The Japanese Paradox *

The Japanese Paradox *

The Japanese Paradox
Argentic paper
17.8 x 24cm

Yky uses photography to symbolize urban resilience. His works are generally presented as diptychs, a series of two images (a stage 1 image and a stage 2 image) that combine to make one piece. The first photograph (stage 1) illustrats a hazard. This image is developed using a traditional chemical development technique employed in photographic darkrooms which fixes light and darks onto the photographic paper a permanent way. The second image (stage 2) is an image of that same hazard but produced using an iteration of the chemical development process that does not fix the lights and darks of the image in a permanent way causing them to forever change depending on the light in their environment. The stage 2 image is developed on silver photographic paper where some areas of paper are chemically treated with fixing or developer agents at given dilution and time, and some are not. As a result, when exposed to light the entire image continues to develop in a way that dependent on the brightness, the UV index, and the refraction angle of light on the paper. This unpredictable development due to a multi-parameter process mirrors the elements of urban change and resilience. In these works, light symbolizes the hazard.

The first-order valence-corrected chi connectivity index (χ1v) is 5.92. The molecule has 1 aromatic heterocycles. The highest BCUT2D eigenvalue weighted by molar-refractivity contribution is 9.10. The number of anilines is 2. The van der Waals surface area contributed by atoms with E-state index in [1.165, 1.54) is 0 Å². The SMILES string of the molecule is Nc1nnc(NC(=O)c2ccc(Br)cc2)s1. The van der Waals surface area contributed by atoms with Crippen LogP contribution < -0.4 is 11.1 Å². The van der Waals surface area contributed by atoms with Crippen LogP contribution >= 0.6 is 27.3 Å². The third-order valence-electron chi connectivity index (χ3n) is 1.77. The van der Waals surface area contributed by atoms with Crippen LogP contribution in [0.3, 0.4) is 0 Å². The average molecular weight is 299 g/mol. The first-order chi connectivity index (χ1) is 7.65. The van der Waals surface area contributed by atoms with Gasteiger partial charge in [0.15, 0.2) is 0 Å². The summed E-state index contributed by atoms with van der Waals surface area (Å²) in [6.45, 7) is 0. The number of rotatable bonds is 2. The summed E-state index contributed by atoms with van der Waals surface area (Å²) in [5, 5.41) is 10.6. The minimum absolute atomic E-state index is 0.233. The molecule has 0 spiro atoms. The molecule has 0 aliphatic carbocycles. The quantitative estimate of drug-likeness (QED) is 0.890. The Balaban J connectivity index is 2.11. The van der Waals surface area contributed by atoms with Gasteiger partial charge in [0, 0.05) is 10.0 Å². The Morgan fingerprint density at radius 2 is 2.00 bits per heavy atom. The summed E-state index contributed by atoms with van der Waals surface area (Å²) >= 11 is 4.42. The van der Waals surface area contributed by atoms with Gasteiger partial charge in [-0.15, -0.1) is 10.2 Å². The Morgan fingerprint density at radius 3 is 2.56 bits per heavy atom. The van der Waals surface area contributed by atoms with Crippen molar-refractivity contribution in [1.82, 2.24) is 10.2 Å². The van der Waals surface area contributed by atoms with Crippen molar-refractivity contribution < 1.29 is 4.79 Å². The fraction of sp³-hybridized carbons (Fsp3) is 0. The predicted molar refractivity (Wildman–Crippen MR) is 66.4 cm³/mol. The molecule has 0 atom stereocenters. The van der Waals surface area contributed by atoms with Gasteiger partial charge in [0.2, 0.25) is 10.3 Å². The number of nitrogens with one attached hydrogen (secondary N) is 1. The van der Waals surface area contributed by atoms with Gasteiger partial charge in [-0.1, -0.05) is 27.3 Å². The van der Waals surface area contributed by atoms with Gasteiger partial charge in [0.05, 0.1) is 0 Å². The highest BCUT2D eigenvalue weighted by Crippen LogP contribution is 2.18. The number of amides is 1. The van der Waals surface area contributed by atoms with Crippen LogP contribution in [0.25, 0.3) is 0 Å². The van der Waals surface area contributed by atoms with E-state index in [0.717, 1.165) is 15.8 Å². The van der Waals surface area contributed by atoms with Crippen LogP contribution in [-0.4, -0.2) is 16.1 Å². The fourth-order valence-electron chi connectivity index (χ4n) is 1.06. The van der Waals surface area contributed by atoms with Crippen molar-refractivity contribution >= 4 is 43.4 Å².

Considering himself a “citizen artist” Yky came to photography as he was seeking a better way to communicate the risks, hazards, and needs of urban resilience. The entire basis of this work is that the images can never be stable. This recalls that the stability of an urban space, though resilient, can never be taken as granted.

The Japanese Paradox in particular makes reference to the The Great Wave off Kanagawa, a famous woodblock print from the artist Hokusai, thought to have been published sometime between 1829 and 1833, in the late Edo period. On his piece, Yky states:

The great wave of Hokusai should be understood for its symbolic meaning, as almighty nature. The first picture presents an appropriate equilibrium between nature, human faith, and urban hazards. The second image questions the readiness to disaster risk with urban life being washed over by the wave. What does readiness look like?

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*Yky is an emerging artist, this exhibition is his first international show.


Université Pierre et Marie Curie, Paris, FR